Protected Bike Lane Pitched at Queensboro Approach

A city DOT graphic showing the benefits of its proposal for changes in traffic flow and control on Second Ave. near the Queensboro Bridge access. | Courtesy of NYC DOT

“Really, in one word, terrifying, to bike through that intersection,” said Ryan Smith, a graduate student in biology who has lived on the Upper East Side the past four years. “As [the intersection] stands right now it literally interrupts the only way to bike downtown safely on the East Side.”

Bike volume along the avenue has more than doubled at Second Ave. and 86th St. and increased by 36 percent at Second Ave. and 50th St. since 2015. At the Queensboro Bridge intersection, the DOT estimates more than 5,400 cyclists use the existing bike lanes every day between April and October.

“It’s more urgent probably than any other bike safety [issue] and I should say pedestrian safety in the city,” Smith added about the turning point onto the bridge.

At the Queensboro Bridge, the east side of Second Ave. has no pedestrian crossing, forcing southbound pedestrians to either cross seven lanes to the west side of Second Ave. or jaywalk across nearly a dozen lanes to get to 59th Street. Multiple people at Monday’s meeting noted that pedestrians cross despite the lack of a crosswalk.

Cyclists, who are merged with the auto traffic turning left onto the bridge, must navigate through those motorists to continue traveling south.

“There’s a lot of tricky things, obviously,” said Chuck Warren, co-chair of CB8’s Transportation Committee. “I think in the end, it may be hard to find another solution easily.”

To mitigate the problem, the DOT wants to add a crosswalk at the precarious intersection and install a bike lane protected during off-peak hours when the easternmost traffic lane would be devoted to parking and loading instead.

A pedestrian and cyclist island known as a “porkchop” for its shape would be added to create a waiting space within the crosswalk between the bridge entry’s midway and the south side of E. 59th St. That island would also serve to separate left turn lanes onto the bridge from through traffic. Left turns from Second Ave. onto E. 59th St., beyond the turn onto the bridge, would be restricted under the proposal.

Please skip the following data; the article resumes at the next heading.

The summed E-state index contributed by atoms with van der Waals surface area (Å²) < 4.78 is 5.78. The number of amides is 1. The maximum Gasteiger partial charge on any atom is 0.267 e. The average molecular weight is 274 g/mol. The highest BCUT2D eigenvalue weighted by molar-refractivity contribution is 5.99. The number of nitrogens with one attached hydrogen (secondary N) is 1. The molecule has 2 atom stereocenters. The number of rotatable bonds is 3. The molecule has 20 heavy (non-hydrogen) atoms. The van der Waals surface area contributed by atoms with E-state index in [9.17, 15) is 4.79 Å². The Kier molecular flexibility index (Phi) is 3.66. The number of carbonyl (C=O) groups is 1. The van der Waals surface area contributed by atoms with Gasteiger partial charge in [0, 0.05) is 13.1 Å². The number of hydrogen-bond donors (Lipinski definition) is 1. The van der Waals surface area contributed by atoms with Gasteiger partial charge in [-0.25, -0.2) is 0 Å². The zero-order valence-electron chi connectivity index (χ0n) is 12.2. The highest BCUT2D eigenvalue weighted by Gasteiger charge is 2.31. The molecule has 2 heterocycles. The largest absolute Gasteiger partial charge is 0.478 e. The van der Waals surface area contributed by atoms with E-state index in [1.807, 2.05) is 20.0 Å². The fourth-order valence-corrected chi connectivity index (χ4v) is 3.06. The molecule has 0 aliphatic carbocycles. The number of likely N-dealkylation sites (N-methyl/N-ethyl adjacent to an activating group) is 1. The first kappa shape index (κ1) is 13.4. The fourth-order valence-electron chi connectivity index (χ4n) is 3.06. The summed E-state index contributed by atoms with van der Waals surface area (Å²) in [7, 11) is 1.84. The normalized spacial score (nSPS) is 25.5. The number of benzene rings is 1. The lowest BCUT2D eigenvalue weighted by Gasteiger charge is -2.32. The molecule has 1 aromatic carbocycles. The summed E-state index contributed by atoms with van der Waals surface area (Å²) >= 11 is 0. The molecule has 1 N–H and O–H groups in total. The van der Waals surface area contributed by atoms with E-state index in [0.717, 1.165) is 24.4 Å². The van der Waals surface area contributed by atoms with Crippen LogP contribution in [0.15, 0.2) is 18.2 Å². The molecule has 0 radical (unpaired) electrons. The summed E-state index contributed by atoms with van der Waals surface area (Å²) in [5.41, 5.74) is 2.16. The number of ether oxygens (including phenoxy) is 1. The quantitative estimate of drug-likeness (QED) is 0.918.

Despite some community pushback against bikes overall at Monday night’s meeting, protected bike lanes have been shown to decrease injuries by 15 percent overall, according to the DOT. Two-way paths around the city saw a 29 percent decrease in pedestrian injuries compared to 21 percent on one-way paths. Although cyclist injuries increased by three percent, that is compared to an overall biking volume increase of 61 percent.

The committee won’t be drafting a resolution on the plan this month, but Warren expects the DOT plan will ultimately be accepted.

“It’s always hard to predict these things, but people didn’t feel as strongly against [it] as they did on the crosstown lanes,” he said. (See here.)

Concerns raised regarding protected lanes in the corridor leading to the Queensboro Bridge largely hinged on people’s general concerns about bikes, particularly cyclists who don’t follow the law and sometimes injure pedestrians. Some asked whether more bollards could be added to the island to prevent vehicles from driving over it, and only one audience member complained that one lane of traffic would be set aside for parking during off-peak hours.

“It’s sort of an interesting clash,” Warren added. “You have a biking community that certainly exists in our area, and then you have people who don’t bike but are concerned about bikes in general and the threat they believe that they pose from people who just don’t obey the laws.”

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